Should You Allow Your Baby to Have the Vitamin K Shot?
You stare lovingly into your baby’s eyes from the hospital bed, memorizing her every feature. You are oblivious to the nurses and other medical personnel that swarm her, checking her over and listening to her little heart with a tiny stethoscope.
Until that is, one of that jabs her with a needle in the thigh and her little face crumbles into a heart-breaking cry.
You rack for your brain to remember what that shot is for. Did your doctor mention it? Did the nurses tell you they were going to do it? What is that shot they just gave your baby?
It’s a shot of Vitamin K. And it just may save your baby’s life.
Because some newborn babies are born without blood-clotting properties, newborn babies are routinely given a shot of liquid Vitamin K within the first few minutes after life to help their blood have the ability to clot. Without that life-saving ability to clot, babies can have complications, which can include death. In 2011, a baby died from complications caused by bleeding after her parents refused the Vitamin K shot.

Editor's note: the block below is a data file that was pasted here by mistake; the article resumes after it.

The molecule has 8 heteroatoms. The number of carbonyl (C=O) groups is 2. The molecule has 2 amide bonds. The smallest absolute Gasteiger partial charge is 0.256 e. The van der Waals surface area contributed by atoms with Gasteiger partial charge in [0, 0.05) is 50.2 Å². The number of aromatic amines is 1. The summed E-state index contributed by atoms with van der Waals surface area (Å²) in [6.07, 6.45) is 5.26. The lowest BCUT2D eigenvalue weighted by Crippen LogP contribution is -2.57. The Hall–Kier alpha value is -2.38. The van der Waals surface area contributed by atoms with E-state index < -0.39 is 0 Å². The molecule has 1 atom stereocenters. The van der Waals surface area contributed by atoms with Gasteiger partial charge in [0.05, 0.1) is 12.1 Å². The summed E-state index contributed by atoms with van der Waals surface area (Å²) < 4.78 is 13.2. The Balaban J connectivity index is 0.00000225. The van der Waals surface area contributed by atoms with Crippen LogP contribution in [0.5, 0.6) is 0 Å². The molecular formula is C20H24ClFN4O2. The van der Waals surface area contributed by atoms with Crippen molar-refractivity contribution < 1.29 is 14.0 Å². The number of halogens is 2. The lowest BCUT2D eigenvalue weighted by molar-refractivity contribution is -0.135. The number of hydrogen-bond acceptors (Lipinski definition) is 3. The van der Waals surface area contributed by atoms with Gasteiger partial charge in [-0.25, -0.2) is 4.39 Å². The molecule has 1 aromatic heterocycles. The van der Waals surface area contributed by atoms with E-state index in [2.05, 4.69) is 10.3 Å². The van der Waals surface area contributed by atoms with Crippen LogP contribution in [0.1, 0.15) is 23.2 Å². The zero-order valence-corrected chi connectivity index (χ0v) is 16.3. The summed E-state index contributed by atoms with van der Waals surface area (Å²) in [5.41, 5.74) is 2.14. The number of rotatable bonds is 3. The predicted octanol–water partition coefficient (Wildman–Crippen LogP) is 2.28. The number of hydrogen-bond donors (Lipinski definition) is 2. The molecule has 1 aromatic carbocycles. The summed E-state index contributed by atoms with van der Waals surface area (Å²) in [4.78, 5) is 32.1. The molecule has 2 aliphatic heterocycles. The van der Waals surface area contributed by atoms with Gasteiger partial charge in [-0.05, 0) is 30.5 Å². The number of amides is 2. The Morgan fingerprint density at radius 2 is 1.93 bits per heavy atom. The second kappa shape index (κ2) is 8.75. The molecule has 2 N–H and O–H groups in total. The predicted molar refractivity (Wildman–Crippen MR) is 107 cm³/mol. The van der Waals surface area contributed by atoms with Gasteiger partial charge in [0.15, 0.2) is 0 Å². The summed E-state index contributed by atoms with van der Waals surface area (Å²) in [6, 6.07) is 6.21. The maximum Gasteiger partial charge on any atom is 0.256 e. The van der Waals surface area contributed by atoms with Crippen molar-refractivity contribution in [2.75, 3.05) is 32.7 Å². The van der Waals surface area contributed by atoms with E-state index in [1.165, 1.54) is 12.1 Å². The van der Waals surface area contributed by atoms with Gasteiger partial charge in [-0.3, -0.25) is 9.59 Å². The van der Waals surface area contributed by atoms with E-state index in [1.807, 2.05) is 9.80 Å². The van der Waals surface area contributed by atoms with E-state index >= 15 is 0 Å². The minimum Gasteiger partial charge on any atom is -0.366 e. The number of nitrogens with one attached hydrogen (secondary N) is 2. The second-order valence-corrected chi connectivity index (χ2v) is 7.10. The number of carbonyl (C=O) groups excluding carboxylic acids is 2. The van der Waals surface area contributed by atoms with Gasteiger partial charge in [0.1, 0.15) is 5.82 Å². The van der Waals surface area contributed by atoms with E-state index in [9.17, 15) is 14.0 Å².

As a nurse, I often see parents who are concerned about the risk of vaccinating their babies and many of them refuse to have their newborn receive the Hepatitis B vaccine, the first of a series of childhood vaccinations that is routinely given in the hospital. It’s important to note, however, that the Vitamin K shot is not a vaccine. It’s a one-time dose of the vitamin that we all have in proper levels, later in life. The American Academy of Pediatrics currently recommends that all newborns receive the Vitamin K shot.
Parents do have the right to refuse the Vitamin K shot, but are encouraged to talk to their baby’s health care provider to assess the safety risks involved with Vitamin K.
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Did your newborn receive the Vitamin K shot?